June 29, 2017
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'The Commune' Review

May 24, 2017, 12:00 am

The fragility of aging relationships takes center stage in The Commune, a tense vision of 1970’s Denmark that manages to tell an honestly painful love story through unconventional yet believable means. Erik (an entirely unlikable Ulrich Thomsen) is a stuffy architecture professor who seems quick to anger and altogether unsuited for communal life. But when he inherits his sprawling childhood home after his father’s death, Erik’s wife Anna (Trine Dryholm of 2012’s A Royal Affair) convinces him to embrace the ideals of the then-burgeoning concept, though it ultimately becomes their downfall in director Thomas Vinterberg’s (2012’s The Hunt) loosely-based retelling of his own childhood growing up in a commune of his own.

Erik wants to ditch the house for the money, but Anna, fearing the doldrums of a 15-year marriage, views the inheritance as an opportunity for growth. Old friends, flighty hippies and young couples join forces with Erik and Anna, and a family unit begins to form. But when Erik begins an affair with a young student named Emma (Helene Reingaard Neumann), the betrayal runs deep. To Anna’s credit, she tactfully agrees to see where it goes which is, of course, disastrous, and Erik’s innate ability to gaslight his wife without the least bit of concern for her mental well-being is absolutely infuriating.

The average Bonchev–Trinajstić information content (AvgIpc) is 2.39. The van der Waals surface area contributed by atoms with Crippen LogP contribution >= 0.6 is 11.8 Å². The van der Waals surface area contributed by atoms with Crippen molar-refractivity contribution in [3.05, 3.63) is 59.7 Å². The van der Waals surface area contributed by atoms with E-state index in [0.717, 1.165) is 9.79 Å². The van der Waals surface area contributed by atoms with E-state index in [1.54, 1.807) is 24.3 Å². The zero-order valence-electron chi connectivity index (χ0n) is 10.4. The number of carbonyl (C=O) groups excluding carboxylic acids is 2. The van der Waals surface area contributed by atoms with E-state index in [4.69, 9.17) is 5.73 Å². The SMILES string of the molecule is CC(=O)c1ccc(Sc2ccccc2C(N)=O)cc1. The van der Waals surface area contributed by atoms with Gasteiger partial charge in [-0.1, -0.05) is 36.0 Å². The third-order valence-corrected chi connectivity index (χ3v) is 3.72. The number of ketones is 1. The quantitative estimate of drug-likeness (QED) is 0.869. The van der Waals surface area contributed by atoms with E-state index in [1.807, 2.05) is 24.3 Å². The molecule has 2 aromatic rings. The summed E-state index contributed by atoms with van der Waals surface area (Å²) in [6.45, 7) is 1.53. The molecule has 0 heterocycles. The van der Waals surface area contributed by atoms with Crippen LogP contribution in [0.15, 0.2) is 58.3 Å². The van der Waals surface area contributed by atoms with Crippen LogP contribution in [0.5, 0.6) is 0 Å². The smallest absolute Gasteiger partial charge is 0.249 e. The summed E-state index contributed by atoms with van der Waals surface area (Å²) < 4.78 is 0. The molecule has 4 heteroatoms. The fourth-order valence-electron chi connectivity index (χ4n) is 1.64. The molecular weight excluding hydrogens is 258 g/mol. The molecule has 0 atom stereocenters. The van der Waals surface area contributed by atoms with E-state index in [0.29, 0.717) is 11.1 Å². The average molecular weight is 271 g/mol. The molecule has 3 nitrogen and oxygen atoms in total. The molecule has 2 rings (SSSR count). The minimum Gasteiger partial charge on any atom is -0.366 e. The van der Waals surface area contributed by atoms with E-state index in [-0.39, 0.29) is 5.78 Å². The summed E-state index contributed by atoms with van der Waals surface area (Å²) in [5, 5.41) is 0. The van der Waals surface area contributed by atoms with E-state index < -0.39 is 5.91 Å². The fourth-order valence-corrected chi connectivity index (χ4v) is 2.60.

At times funny, The Commune straddles the line someplace between Wes Anderson-y character dramedy and uncomfortable cautionary tale, though rather than feel sad for its main characters, we ultimately pity their flawed humanity. Will people do the worst things when given enough rope and does idealism or misguided belief in others goeth before a fall? Either way, it’s nice to see a character-driven film made well, even if one does wonder how the hell seemingly enlightened people could do such terrible things to one another. (Alex De Vore)


7

+ Beautiful, painfully realistic
- While believable, not entirely relatable


The Commune
Jean Cocteau,
NR,
111 min


 

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